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    Mun, you are correct and I should not have overlooked these. Just a minor point, the patent belonged to (was assigned to ?) DeGruyter but the clocks were made by Jahresuhren-Fabrik. In fact, the "Harder Patent" 400-Day clocks made by JUF were about in the same class as the DeGruyter strikers.

    Since JUF's principals (Schatz & Wintermantel) were actually the ones who applied the Graham deadbeat escapement to Harder's year-clock design in early 1882 (and whose work was patented by Harder), I would not be the least surprised to eventually find out they also did the design work for the DeGruyter strikers leading to the British patent in February 1884. We also know that JUF redesigned the striker sometime after 1900 and introduced some improvements, but the finish of those clocks isn't quite as fine as for the DeGruyter version.

    John Hubby
    >>>>
     
  11. Spaceman Spiff

    Spaceman Spiff Registered User

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    Hi.

    Hoping John Hubby sees this and can point me in the direction of the post that Burkhard was referring to. I tried searching but couldn't seem to find it. I'm interested in seeing the 5 or 6 different types of Kaiser Universe clocks.

    By the way, I'm hoping to find a dome to fit my Kaiser Universe clock better than the one it currently has. From the best I can measure, it would seem I need either a 4 & 1/2" or 4 & 5/8" diameter. Can anyone confirm?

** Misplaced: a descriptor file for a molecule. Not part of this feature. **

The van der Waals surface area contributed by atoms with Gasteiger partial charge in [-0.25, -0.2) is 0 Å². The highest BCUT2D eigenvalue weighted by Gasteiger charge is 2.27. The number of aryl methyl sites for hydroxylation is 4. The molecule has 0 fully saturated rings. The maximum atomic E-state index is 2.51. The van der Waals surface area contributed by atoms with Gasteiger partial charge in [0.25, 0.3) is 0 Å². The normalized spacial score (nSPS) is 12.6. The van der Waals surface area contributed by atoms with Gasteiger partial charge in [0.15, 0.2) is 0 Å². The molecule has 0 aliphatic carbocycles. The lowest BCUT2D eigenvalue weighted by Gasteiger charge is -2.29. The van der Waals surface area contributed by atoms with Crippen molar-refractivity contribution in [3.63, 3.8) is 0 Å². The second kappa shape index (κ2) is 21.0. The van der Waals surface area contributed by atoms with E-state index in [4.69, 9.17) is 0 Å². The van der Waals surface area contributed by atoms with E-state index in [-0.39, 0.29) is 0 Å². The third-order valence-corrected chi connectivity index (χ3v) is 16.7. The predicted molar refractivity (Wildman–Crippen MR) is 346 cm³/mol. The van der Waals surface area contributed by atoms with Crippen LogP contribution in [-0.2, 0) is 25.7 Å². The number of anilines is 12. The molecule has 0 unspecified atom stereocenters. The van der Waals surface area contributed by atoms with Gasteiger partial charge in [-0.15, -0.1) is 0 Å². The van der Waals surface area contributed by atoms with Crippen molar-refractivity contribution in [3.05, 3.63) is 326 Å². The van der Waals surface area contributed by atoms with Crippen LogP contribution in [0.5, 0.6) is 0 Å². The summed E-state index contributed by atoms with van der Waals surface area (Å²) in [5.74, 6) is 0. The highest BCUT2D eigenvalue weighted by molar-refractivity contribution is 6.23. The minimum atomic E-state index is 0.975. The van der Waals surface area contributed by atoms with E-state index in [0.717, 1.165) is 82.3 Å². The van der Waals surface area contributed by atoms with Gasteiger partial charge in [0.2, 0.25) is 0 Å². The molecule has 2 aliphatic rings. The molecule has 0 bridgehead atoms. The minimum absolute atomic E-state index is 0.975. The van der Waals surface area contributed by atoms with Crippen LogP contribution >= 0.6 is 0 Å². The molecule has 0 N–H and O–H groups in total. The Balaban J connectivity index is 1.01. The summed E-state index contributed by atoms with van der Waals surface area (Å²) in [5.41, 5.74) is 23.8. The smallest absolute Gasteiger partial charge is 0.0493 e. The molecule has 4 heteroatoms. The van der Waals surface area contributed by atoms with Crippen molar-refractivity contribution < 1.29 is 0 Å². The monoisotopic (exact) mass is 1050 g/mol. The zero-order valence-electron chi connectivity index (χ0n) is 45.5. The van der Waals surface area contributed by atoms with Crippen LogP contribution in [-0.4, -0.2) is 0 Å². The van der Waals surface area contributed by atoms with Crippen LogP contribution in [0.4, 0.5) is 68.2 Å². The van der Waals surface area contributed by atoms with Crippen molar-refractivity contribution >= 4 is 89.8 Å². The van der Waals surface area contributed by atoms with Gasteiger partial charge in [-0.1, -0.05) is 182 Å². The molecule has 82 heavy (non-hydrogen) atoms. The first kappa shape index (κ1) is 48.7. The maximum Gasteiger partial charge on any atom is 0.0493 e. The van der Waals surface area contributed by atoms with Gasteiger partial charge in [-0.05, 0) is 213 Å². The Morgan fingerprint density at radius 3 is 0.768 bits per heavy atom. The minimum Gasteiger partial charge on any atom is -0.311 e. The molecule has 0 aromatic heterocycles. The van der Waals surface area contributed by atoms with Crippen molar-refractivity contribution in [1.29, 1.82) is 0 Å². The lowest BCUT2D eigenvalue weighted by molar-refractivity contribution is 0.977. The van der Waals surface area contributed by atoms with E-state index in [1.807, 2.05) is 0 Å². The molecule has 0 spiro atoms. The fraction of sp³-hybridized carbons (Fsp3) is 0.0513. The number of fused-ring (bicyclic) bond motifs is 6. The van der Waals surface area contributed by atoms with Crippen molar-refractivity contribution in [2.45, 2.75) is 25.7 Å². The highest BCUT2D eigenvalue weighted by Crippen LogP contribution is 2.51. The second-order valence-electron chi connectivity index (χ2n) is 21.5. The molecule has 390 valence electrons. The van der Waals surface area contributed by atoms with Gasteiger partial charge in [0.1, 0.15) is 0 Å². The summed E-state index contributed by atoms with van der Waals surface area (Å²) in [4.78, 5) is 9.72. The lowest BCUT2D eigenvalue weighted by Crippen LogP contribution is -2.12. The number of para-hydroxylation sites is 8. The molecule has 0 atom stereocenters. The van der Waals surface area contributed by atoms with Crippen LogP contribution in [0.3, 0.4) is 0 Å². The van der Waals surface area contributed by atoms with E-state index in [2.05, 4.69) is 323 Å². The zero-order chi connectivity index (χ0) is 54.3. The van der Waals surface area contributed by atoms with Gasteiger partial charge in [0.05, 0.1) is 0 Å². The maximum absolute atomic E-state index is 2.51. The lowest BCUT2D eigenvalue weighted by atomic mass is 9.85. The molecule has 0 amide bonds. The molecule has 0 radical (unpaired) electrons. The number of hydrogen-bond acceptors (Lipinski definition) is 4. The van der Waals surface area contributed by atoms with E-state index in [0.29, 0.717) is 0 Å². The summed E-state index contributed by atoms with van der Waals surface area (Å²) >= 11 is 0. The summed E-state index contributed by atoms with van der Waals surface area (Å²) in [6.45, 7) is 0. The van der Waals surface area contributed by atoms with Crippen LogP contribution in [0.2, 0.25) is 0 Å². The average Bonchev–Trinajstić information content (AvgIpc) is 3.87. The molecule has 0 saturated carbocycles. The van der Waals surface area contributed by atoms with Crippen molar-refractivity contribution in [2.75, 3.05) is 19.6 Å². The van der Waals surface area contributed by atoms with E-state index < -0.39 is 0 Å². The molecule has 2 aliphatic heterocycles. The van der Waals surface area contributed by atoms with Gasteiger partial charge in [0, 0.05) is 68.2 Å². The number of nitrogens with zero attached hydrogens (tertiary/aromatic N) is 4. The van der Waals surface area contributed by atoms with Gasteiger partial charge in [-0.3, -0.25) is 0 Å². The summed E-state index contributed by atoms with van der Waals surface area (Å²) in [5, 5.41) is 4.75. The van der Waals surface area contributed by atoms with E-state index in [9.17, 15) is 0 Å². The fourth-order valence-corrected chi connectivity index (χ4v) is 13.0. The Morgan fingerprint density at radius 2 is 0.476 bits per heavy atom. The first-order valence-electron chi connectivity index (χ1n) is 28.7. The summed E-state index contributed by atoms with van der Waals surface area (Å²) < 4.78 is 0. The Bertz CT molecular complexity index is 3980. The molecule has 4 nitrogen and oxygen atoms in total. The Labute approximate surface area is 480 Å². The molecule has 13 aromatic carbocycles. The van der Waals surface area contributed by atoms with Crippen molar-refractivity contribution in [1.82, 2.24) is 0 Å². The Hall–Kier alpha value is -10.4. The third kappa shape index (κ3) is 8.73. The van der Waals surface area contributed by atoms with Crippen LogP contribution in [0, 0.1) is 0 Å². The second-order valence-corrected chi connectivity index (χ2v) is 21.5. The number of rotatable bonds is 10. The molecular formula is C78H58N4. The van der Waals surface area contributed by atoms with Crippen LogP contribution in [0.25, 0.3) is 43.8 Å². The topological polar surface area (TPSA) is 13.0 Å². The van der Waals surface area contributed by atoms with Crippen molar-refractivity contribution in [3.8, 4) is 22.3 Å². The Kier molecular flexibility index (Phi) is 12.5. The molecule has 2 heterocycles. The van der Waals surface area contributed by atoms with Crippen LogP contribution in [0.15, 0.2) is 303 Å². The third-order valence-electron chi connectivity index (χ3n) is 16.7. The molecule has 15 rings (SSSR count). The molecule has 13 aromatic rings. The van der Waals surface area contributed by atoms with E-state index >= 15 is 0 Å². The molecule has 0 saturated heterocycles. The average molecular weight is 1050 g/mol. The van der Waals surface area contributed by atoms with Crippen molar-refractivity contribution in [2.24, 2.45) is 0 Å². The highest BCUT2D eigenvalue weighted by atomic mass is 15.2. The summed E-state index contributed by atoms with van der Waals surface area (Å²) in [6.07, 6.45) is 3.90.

Thanks!
     
  12. John Hubby

    John Hubby Principal Administrator
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  13. Spaceman Spiff

    Spaceman Spiff Registered User

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    Thanks, John.
    I appreciate it.

    Very interesting about all the different varieties! As best I can tell, mine (a Universe model) seems to fit this category...

    *Blue/White dial, White Chapter Ring, Blue/Gold pendulum, narrow plate movement, embossed brass columns and plain brass base

    ...except that my columns are not embossed; they are smooth/plain brass.

    Thanks again!
     
  14. John Hubby

    John Hubby Principal Administrator
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    John, if the columns are plain smooth brass, it is likely your clock originally had the painted columns and base. I've seen a number of these where the paint had been removed and the brass polished. Sometimes it can be seen where there was an unpainted band around the middle of each column if the polishing job wasn't rigorous. Many times you will find these with badly damaged paint, when those show up I strip to bare metal and then refinish to the original spec using auto touchup lacquer picked to match the original slightly off-white color.
     
  15. Spaceman Spiff

    Spaceman Spiff Registered User

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    Hi, John.
    I imagine you're probably right.
    No bands to be seen around the columns, but they probably just polished it rigorously. Although...the brass does seem to be "shinier" toward the lower part of the columns and more dull in appearance toward the top of the columns (hard to tell in the attached photo, but very evident when viewed directly) (but it's a very gradual change, without any specific point of demarcation. Not sure why a rigorous polishing wouldn't have given the columns a more uniform sheen.... But perhaps the dullness came from handling after the initial polishing....
    Thanks,